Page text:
Negotiations were then quickly initiated with the British company Surrey Satellite Technology Ltd (SSTL), which offered several countries the construction of small satellites for remote sensing, within the Disaster Monitoring Constellation (DMC). Launched in 2001, the program consists of deploying several microsatellites at reduced costs for the detection of natural or human disasters. If necessary, each country (Algeria, China, Nigeria, United Kingdom, Turkey) can access other satellites.

Having the shape of a cube with a side of 60 cm and a mass of 98 kg at launch, Nigeriasat carries on one hand instruments for the control and operation of the satellite (solar sensors, matte for the gravity gradient control, system of cold gas thruster for orbital corrections, etc.) and, on the other hand, an imager. The latter, with a resolution of 32 meters in 3 spectral bands (green, red, near infrared), has a swath of 600 km making it possible to cover vast regions in a single flyover without having to provide a mosaic of images, with a revisit cycle of 3 to 5 days.

For its part, the NCRS is equipping itself with the means to acquire, process, archive and distribute the data collected by the satellite. For this, a space applications laboratory has been created spread across three regions of the country (Ile-Ife in the southwest, Uyo in the south and Kano in the northwest).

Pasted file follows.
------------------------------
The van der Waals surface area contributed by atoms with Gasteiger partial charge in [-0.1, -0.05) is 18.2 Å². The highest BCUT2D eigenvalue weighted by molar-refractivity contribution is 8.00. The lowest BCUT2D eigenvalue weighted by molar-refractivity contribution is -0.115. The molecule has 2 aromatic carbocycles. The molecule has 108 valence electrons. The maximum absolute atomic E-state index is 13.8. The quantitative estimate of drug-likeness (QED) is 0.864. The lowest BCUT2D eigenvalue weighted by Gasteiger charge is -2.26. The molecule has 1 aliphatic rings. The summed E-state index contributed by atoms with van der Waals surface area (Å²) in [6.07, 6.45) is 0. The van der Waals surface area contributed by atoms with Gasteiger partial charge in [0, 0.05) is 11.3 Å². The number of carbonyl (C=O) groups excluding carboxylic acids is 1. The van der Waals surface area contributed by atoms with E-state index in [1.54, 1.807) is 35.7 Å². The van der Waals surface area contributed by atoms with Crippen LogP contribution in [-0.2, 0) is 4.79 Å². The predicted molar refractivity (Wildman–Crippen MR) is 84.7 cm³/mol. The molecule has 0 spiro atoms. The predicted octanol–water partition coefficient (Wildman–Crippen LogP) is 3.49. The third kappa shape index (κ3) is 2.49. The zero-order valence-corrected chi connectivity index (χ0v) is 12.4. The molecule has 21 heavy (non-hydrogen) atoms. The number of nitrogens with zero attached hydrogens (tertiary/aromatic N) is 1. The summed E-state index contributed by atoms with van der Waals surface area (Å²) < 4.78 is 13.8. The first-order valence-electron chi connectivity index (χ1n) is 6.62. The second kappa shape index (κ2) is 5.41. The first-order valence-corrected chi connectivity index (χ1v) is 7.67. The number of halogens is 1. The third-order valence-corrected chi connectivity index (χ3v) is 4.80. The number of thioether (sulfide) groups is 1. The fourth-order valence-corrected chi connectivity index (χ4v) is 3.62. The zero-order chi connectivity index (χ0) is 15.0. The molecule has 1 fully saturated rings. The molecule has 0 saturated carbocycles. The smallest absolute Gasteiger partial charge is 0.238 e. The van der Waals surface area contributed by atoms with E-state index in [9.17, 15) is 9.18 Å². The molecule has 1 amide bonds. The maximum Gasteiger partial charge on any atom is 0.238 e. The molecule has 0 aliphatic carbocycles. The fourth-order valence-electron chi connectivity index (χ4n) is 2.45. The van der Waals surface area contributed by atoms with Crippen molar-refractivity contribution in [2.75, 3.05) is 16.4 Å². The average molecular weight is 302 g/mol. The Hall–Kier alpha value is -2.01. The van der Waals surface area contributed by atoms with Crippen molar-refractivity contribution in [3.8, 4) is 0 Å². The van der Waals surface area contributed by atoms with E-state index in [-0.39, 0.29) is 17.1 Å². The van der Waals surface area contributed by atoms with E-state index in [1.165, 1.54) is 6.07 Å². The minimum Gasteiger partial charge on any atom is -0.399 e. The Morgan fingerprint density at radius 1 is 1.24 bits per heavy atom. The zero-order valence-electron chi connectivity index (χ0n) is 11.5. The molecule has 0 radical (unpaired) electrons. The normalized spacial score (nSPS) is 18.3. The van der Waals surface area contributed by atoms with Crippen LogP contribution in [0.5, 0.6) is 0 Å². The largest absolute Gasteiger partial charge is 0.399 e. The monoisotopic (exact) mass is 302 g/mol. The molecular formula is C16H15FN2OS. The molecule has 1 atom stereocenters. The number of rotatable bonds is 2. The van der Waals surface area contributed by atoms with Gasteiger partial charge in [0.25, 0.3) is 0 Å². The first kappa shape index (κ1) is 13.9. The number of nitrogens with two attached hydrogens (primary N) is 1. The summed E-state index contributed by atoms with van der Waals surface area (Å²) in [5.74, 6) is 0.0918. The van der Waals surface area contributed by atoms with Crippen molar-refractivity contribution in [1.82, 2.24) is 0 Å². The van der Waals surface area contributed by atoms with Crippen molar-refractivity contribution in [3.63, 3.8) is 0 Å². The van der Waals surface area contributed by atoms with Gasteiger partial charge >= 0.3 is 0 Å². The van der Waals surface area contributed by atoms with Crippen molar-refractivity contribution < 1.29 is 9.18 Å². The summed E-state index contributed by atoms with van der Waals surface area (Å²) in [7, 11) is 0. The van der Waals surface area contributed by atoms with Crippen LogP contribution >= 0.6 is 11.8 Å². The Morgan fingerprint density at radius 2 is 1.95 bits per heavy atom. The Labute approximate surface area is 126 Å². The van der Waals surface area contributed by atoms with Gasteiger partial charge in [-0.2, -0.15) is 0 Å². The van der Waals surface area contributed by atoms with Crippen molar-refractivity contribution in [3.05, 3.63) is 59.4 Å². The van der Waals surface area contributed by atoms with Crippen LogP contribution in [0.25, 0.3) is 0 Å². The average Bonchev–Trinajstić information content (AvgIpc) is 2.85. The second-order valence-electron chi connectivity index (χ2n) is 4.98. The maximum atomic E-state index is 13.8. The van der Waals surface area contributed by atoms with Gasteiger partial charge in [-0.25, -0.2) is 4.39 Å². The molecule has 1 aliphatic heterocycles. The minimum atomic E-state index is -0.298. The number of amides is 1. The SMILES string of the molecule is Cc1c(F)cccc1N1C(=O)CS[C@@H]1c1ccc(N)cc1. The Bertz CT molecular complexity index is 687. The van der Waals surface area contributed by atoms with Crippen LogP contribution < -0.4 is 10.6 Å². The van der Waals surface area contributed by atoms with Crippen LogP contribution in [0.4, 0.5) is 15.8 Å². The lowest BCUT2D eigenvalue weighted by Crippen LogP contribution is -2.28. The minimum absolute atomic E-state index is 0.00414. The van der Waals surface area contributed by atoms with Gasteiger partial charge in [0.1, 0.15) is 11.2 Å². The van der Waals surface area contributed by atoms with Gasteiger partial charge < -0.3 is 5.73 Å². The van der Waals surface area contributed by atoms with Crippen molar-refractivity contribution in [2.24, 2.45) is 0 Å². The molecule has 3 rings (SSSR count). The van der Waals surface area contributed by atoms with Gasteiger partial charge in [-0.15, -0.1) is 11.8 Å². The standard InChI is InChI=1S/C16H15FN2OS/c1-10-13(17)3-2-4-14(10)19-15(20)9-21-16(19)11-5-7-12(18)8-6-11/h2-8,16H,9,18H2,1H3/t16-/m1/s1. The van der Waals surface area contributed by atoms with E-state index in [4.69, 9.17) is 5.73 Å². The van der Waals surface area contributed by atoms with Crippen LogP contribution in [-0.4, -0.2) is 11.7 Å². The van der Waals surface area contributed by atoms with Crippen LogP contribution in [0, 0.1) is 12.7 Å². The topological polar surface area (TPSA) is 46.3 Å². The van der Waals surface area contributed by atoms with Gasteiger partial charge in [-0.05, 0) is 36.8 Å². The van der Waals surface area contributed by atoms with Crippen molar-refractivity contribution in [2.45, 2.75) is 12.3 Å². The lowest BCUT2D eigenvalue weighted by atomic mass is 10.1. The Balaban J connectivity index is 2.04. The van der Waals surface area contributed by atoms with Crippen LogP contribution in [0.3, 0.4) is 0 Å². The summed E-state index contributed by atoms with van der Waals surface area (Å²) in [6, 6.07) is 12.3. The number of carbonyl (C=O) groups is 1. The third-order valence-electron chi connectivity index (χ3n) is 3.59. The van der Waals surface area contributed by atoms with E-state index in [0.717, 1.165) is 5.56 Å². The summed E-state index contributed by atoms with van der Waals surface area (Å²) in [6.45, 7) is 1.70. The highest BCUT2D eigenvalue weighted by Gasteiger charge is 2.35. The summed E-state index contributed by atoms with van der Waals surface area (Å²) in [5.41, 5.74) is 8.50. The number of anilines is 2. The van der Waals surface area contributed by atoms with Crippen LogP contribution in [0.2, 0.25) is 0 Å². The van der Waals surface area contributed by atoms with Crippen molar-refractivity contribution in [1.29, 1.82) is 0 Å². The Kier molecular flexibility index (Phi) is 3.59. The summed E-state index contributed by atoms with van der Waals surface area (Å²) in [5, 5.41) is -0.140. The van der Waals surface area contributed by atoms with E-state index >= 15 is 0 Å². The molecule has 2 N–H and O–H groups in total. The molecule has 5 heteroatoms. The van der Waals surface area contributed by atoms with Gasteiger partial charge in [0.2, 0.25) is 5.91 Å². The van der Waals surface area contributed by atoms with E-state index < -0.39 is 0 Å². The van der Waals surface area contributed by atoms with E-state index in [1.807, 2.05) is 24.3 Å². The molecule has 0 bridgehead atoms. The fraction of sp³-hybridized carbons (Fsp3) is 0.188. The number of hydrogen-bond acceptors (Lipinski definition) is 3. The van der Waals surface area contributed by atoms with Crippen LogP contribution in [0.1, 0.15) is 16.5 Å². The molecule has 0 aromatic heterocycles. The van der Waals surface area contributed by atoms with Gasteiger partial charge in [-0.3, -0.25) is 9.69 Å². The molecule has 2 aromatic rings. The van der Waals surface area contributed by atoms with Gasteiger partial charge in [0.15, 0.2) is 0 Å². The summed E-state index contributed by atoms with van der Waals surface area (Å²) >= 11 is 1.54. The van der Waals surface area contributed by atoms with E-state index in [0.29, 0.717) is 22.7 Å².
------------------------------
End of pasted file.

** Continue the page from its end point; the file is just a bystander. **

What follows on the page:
Launch and success of Nigeriasat 1

The satellite Nigeriasat was placed into orbit on September 27, 2003 by a Russian Cosmos-3M rocket, at an altitude of approximately 690 km. Joining the DMC, it provides many warning signs contributing to disaster management in different countries. For example, it brings Americans images of Hurricane Katrina which struck the American coast of the Gulf of Mexico in August 2005, killing more than 1,800 people; NigeriaSat-1 delivers images showing breaches in the dyke system along the coastline and widespread flooding within the city. Well Dother events are followed: floods in Argentina, Paraguay, Uruguay, North Korea, Pakistan, China, Vietnam, etc., volcanic eruptions in Colombia and Yemen, fires in California, locust threats in Algeria and Syria , etc. Each time, images from Nigeriasat, as well as other DMC satellites, are made available free of charge.

For Nigeria, Nigeriasat-1 is also used for identify and fight against the risks of desertification (in the north of the country), manage the movement and settlement of populations, fight against potential epidemics (malaria), etc. It also contributes to the resolution of conflicts and border disputes by mapping contested places.

Scheduled for an initial duration of 5 years, Nigeriasat 1 will operate until 2012, delivering several thousand images. Hailed by the Federal President of Nigeria, the undeniable success encourages the teams to build a second Nigeriasat and venture into satellite communications.

(To be continued)

Some references

A study : “The Space Research Centre, University of Nigeria, Nsukka”PN Okeke, in African SkiesVolume 4, p.39-40.

A testimony : “Space landings. Nigeria has joined the space race. Others should also join us », Turner Isoun (former Minister of Science and Technology of Nigeria from 2000 to 2007), in Nature n°456, October 30, 2008,

The NASRDA website :

Philippe Varnoteaux is a doctor in history, specialist in the beginnings of space exploration in France and author of several reference works

John Walker Avatar